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Practicing Mindfulness Techniques Has Proven Value and Benefits for Leaders 

Entire books are being written on the numerous scientific studies validating the benefits of mindfulness. If you are interested in in-depth exposure to these studies, I highly recommend:

Train Your Mind, Change Your Brain: How a New Science Reveals Our Extraordinary Potential to Transform Ourselves by Sharon Begley

The Leading Brain: Power Science-Based Strategies for Achieving Peak Performance by Friederike Fabritius and Hans W. Hagemann

Super Brain: Unleashing the Explosive Power of Your Mind to Maximize Health, Happiness, and Spiritual Well-Being by Deepak Chopra and Rudolph E. Tanzi

Make Your Brain Smarter: Increase Your Brain’s Creativity, Energy, and Focus by Sandra Bond Chapman

Hard scientific research, along with personal reporting of self-perceived benefits, has overwhelmingly shown that mindfulness is beneficial both cognitively and emotionally. Proving the impact of mindfulness on brain structure or functionality was impossible until only a few years ago. Today, however, with tools such as magnetic resonance imaging (MRI) machines, scientists have started to reveal how mindfulness alters both brain architecture and functionality.

Richard Davidson, a psychologist at the University of Wisconsin Madison, has authored over 30 studies on mindfulness and its effect on how the brain works. “Over the past 10 or 12 years,” notes Davidson, “there has been a vibrant interest in sectors of the neuroscientific community in studying the impact of meditation. We can look at brain structure and function and study people repeatedly over time to see how practicing mindfulness and meditation impact the brain and change behavior and experiences.” Mind Full to Mindful Leadership | Better Decision Making | Better Thinking

In the past decade, numerous scientific studies have shown that practicing mindfulness techniques can change a person’s brain chemistry and the synaptic links impacting memory, recall, and emotional regulation.

In one of the more recent studies, Harvard neuroscientists employed brain-imaging techniques to examine the neurobiological effects arising from mindfulness training. The study compared the brain scans of two groups, one which underwent eight weeks of mindfulness-based stress reduction training and a control group that did not participate in the training program.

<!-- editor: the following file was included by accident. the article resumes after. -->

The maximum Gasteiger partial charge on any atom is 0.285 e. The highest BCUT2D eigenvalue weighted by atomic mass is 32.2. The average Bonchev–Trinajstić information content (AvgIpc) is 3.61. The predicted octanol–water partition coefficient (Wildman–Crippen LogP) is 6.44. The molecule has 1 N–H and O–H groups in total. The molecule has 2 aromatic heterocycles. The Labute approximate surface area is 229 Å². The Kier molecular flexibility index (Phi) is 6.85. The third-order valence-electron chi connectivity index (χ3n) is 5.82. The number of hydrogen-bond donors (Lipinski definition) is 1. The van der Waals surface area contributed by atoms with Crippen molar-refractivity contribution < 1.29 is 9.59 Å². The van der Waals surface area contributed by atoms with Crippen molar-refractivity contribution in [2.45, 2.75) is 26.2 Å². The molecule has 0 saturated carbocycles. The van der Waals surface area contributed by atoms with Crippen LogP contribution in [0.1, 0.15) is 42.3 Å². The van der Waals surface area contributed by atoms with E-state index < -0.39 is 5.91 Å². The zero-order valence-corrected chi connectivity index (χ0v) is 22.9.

The study found that the participants in the mindfulness-based stress reduction program had significant changes in five major regions of their brains compared to the control group. This included a thickening in the areas of the brain responsible for memory, learning, cognition, perspective, emotional regulation, empathy, and compassion. Additionally, those participants from the mindfulness training program also showed a reduction in the areas of their brains that produce the hormones related to anxiety, stress, and fear.

This is far from the only scientific study to demonstrate the significant positive changes that mindfulness has on the brain. A 2016 study, published in Biological Psychiatry, revealed that people who meditated for as little as a few hours over the course of three days experienced improvements in mental functioning. Furthermore, brain scans of these participants indicated decreased inflammation compared to a control group that did not meditate. They also exhibited an improved ability to stay calm in difficult, stressful situations.

Even more remarkable, however, is that although many of the participants in the experiment did not continue to meditate on their own after the initial experiment period, the inflammation levels in their brains remained lower than the control group a full four months later. This indicates that even short periods of meditation can have a long-lasting impact on the physical characteristics of the brain.

Additionally, a research study published in Frontiers in Psychology showed that including just a few minutes of meditative stillness and deep breathing in one’s daily routine has the ability to protect the brain from the cognitive risks associated with aging, including slowing down the rate at which the brain naturally decreases in volume and begins to shrink.

As the aforementioned Richard Davidson wrote in an article in Scientific American, “The discovery of meditation’s benefits coincides with recent neuroscientific findings showing that the adult brain can still be deeply transformed through experience.” It is becoming evidently clear that some of the best experiences for one’s brain come through meditation and mindfulness practices.

This article is excerpted from my recent book Better Decisions Better Thinking Better Outcomes: How to go from Mind Full to Mindful Leadership. It is available on Amazon in both paperback ($18.88) and Kindle ($7.88). 

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